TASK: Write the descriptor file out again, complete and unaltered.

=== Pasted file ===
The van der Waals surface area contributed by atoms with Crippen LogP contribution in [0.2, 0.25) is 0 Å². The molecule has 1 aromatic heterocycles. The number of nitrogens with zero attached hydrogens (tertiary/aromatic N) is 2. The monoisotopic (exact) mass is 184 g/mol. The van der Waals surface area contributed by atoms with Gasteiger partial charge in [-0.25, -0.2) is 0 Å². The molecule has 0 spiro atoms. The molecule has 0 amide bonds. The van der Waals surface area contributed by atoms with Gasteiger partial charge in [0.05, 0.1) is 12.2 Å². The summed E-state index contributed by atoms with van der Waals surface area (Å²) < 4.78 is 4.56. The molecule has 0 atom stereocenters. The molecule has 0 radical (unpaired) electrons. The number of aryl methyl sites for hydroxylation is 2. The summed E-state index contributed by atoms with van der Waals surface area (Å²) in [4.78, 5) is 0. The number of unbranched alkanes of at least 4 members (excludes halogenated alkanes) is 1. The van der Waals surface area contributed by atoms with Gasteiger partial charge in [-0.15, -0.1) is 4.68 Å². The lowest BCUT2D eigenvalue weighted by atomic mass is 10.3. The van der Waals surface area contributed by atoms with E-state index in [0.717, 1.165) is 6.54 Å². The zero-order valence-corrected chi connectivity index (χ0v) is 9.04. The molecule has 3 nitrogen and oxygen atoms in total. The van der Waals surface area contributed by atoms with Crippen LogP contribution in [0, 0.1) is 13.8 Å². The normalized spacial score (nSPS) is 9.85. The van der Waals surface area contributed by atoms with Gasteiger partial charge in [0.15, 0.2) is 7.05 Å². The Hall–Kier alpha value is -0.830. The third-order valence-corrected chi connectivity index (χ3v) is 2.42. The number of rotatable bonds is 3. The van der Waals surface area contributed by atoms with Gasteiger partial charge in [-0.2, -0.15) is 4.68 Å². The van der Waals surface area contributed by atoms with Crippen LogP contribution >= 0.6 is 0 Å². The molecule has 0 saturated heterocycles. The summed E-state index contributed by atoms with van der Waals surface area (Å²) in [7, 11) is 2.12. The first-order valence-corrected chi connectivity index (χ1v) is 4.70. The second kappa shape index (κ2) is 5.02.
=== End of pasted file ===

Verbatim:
The van der Waals surface area contributed by atoms with Crippen LogP contribution in [0.2, 0.25) is 0 Å². The molecule has 1 aromatic heterocycles. The number of nitrogens with zero attached hydrogens (tertiary/aromatic N) is 2. The monoisotopic (exact) mass is 184 g/mol. The van der Waals surface area contributed by atoms with Gasteiger partial charge in [-0.25, -0.2) is 0 Å². The molecule has 0 spiro atoms. The molecule has 0 amide bonds. The van der Waals surface area contributed by atoms with Gasteiger partial charge in [0.05, 0.1) is 12.2 Å². The summed E-state index contributed by atoms with van der Waals surface area (Å²) < 4.78 is 4.56. The molecule has 0 atom stereocenters. The molecule has 0 radical (unpaired) electrons. The number of aryl methyl sites for hydroxylation is 2. The summed E-state index contributed by atoms with van der Waals surface area (Å²) in [4.78, 5) is 0. The number of unbranched alkanes of at least 4 members (excludes halogenated alkanes) is 1. The van der Waals surface area contributed by atoms with Gasteiger partial charge in [-0.15, -0.1) is 4.68 Å². The lowest BCUT2D eigenvalue weighted by atomic mass is 10.3. The van der Waals surface area contributed by atoms with E-state index in [0.717, 1.165) is 6.54 Å². The zero-order valence-corrected chi connectivity index (χ0v) is 9.04. The molecule has 3 nitrogen and oxygen atoms in total. The van der Waals surface area contributed by atoms with Crippen LogP contribution in [0, 0.1) is 13.8 Å². The normalized spacial score (nSPS) is 9.85. The van der Waals surface area contributed by atoms with Gasteiger partial charge in [0.15, 0.2) is 7.05 Å². The Hall–Kier alpha value is -0.830. The third-order valence-corrected chi connectivity index (χ3v) is 2.42. The number of rotatable bonds is 3. The van der Waals surface area contributed by atoms with Gasteiger partial charge in [-0.2, -0.15) is 4.68 Å². The van der Waals surface area contributed by atoms with Crippen LogP contribution >= 0.6 is 0 Å². The molecule has 0 saturated heterocycles. The summed E-state index contributed by atoms with van der Waals surface area (Å²) in [7, 11) is 2.12. The first-order valence-corrected chi connectivity index (χ1v) is 4.70. The second kappa shape index (κ2) is 5.02.